Once topics and subtopics were identified, it is now possible to examine trends to identify any patterns that may emerge within the data.
Overall trend of MDR-TB research
Increase in research publications from around 2005/2006
Plotting the number of publications per year over time reveals an interesting insight; prior to 2005/2006 there was a steady increase in the volume of publications, but after 2006 the number of publications increased rapidly.
Why might this be so? Researching this further, I noticed that 2006 was a turning point in the fight against drug-resistant tuberculosis, when data regarding XDR-TB (extremely drug-resistant TB) was described for the first time by the CDC and WHO. Given that XDR-TB is the most severe level of drug-resistance at the time, the emergence of it may have spurred the rapid increase in publication numbers on MDR-TB in the following years as efforts to prevent the rise of XDR-TB was intensified. This also corresponded with results from a separate citation analysis which revealed the publication of an influential paper on XDR-TB in 2006 by N Gandhi in the Lancet.
Highly cited articles in MDR-TB
The purple circles denote the 30 most highly cited publications that were found containing the search term ‘MDR-TB’ over the time period 1992-2018 (right axis).
The publication by Boehme et. al stands out with the number of citations that far exceeded all other publications. This article describes the results of assessment of the performance of Xpert MTB/RIF, a new rapid diagnostic tool for the detection of drug-resistant strains to Rifampicin (Boehme et al., 2010).
Specific trends within topics and subtopics
Largest increase in publication numbers seen for ‘Treatment optimization’
Publication output for the four largest topics can be seen to increase over the years. The output in terms of publications per year can be seen to be the highest for Topic 5 (Treatment optimization), followed by the topic ‘Drug-related research’.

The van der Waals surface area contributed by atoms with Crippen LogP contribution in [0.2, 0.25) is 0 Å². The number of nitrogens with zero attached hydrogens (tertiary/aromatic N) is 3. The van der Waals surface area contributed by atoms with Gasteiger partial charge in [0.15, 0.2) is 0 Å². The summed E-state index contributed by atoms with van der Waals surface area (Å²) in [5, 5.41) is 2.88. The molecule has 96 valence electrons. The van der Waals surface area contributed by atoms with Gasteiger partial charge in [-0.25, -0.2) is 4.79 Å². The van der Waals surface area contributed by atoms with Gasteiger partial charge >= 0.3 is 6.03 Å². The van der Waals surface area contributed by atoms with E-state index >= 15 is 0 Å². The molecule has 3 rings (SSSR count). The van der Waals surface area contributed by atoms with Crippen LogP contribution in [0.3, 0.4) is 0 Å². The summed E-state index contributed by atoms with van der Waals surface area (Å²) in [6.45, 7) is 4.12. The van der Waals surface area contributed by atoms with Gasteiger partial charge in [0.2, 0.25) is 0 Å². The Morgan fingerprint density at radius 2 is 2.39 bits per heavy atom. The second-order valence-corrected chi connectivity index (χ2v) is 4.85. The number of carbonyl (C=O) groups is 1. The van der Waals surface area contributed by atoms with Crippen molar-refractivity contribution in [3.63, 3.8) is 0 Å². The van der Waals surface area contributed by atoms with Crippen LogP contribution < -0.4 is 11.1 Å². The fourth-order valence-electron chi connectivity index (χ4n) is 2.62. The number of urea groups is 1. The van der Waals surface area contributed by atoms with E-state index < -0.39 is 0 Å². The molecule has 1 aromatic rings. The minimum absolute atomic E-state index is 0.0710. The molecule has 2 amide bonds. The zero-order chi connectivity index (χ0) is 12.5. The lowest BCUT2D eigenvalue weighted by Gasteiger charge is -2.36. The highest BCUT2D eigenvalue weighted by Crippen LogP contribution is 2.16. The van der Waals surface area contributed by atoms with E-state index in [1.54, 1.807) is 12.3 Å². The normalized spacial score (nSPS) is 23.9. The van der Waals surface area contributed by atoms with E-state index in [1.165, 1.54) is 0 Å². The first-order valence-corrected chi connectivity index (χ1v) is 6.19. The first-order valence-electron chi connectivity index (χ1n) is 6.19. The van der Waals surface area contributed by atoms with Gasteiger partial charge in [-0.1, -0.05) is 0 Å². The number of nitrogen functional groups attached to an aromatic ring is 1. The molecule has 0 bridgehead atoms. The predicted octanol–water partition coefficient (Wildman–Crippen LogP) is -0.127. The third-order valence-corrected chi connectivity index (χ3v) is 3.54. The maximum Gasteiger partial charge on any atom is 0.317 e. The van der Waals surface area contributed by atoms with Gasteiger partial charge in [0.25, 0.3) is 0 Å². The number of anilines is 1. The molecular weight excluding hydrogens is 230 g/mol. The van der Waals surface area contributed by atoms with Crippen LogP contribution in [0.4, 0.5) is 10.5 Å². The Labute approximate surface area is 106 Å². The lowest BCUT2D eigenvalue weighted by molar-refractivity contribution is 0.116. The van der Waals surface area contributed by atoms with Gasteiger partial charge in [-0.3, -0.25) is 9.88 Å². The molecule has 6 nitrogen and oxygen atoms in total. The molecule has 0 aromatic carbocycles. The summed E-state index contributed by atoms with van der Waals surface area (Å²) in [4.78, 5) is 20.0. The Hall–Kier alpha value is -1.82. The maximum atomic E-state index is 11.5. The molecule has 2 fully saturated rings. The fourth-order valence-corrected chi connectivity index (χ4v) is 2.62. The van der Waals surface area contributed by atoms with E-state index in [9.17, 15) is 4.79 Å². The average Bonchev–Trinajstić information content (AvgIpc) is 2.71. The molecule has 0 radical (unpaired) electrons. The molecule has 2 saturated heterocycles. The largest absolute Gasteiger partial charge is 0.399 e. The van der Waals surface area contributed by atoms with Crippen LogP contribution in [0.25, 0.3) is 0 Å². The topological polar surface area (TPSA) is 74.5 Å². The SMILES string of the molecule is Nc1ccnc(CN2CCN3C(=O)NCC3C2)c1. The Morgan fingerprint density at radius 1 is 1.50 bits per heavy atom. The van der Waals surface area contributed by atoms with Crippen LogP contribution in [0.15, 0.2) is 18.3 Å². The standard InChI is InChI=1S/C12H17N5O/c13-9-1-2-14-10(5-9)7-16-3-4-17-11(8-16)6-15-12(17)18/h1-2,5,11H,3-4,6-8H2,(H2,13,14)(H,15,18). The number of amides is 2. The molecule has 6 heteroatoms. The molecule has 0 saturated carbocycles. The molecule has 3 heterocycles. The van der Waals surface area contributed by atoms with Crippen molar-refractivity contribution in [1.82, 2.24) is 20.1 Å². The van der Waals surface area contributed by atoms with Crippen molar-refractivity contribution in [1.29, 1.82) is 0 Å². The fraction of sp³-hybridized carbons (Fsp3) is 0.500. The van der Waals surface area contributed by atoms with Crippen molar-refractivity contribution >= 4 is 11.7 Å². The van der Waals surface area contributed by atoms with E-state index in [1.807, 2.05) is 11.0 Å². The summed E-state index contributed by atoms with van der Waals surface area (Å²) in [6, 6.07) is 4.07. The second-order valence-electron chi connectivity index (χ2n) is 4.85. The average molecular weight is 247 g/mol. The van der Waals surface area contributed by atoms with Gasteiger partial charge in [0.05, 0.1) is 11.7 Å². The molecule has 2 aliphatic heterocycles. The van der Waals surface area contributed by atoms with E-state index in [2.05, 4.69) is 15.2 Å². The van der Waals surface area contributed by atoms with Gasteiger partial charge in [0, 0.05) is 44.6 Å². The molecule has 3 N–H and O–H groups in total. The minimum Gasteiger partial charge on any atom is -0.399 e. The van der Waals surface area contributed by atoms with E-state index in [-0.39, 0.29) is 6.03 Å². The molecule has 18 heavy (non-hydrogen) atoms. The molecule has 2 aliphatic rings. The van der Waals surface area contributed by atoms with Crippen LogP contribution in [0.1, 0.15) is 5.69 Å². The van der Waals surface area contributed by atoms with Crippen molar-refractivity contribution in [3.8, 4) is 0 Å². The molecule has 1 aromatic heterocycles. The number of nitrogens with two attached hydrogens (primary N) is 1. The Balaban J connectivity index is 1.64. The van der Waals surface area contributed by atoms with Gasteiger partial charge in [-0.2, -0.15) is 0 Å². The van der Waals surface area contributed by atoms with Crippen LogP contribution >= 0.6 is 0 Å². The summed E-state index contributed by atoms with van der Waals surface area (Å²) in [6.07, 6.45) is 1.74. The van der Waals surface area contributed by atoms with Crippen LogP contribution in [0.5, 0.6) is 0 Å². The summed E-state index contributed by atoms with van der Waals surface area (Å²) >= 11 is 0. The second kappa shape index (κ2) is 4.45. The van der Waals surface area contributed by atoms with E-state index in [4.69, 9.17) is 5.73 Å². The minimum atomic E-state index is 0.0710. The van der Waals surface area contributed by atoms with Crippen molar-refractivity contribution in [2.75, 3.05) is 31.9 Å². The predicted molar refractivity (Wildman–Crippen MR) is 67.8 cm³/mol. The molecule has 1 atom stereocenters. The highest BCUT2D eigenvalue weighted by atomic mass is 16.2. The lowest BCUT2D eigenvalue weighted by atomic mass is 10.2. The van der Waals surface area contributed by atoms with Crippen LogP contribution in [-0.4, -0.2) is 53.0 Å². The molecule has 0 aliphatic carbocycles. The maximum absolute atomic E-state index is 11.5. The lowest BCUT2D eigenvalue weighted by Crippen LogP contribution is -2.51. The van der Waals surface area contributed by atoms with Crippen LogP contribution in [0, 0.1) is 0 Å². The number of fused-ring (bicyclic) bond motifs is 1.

The topics of ‘Molecular typing’ and ‘Immunology’ do not appear to be growing
In contrast for topics 0 and 6 which are the smallest topics identified by the algorithm, the output appears fairly constant over time with no clear trend twards a surge in publications in recent years, suggesting that these fields are not growing.
Clustering of highly cited articles when research output increases
For all topics, there appear to be clustering of highly cited articles that correspond with an increase in the amount of research output within the field. This can be clearly seen in the case of topic 1 where highly cited articles began to appear around the time period when there was rapid growth in the number of research articles, beginning around and after 2004, which was initially preceded by a slower growth phase in terms of article numbers. On the other hand, this correlation appears less obvious for topic 5 as the increase in research output already began from the beginning of the data available (around 1996), thus all highly cited publications are evident from the start of the graph.
We can therefore observe that topic 5 began growing around 1996, followed by topic 1 around 2003/2004 and lastly topics 2 and 3 around 2006.
Insights from examination of subtopics
For topic 5, the most highly productive subtopic can be seen to be within subtopic 2 (Treatment regimens) and followed by subtopic 3 (Risk factors). For subtopic 2, a surge in publications appears to centre around 2012. For subtopic 3, publication output began to increase around 2008 after a period of slow growth.
The biggest subtopic within topic 1 is subtopic 6 (New compounds) which appears to have rapidly grown between 2005 and 2009 where the number of publications per year peaked. This was followed by a decrease in output following 2009. On the other hand, subtopic 0 (Resistance genes) has generally been increasing from around 2007 up to the present moment.
Although the number of articles are perhaps too low to derive any definitive conclusions for T1_S6, the trend suggests that the search for new compounds may have peaked around 2009/2010. It would be interesting to know if this is indeed the case and if so, why that may be. Also interesting is the concentration of highly cited articles with first authors from Indian institutions involved in this subtopic.
- These visualizations allow us to view the relationship between publication numbers within the specific topics and subtopics and time.
- By including the highest cited articles, we can have a sense of when a topic of research is booming.
- Any patterns that are identified could be used as a starting point for deeper investigations.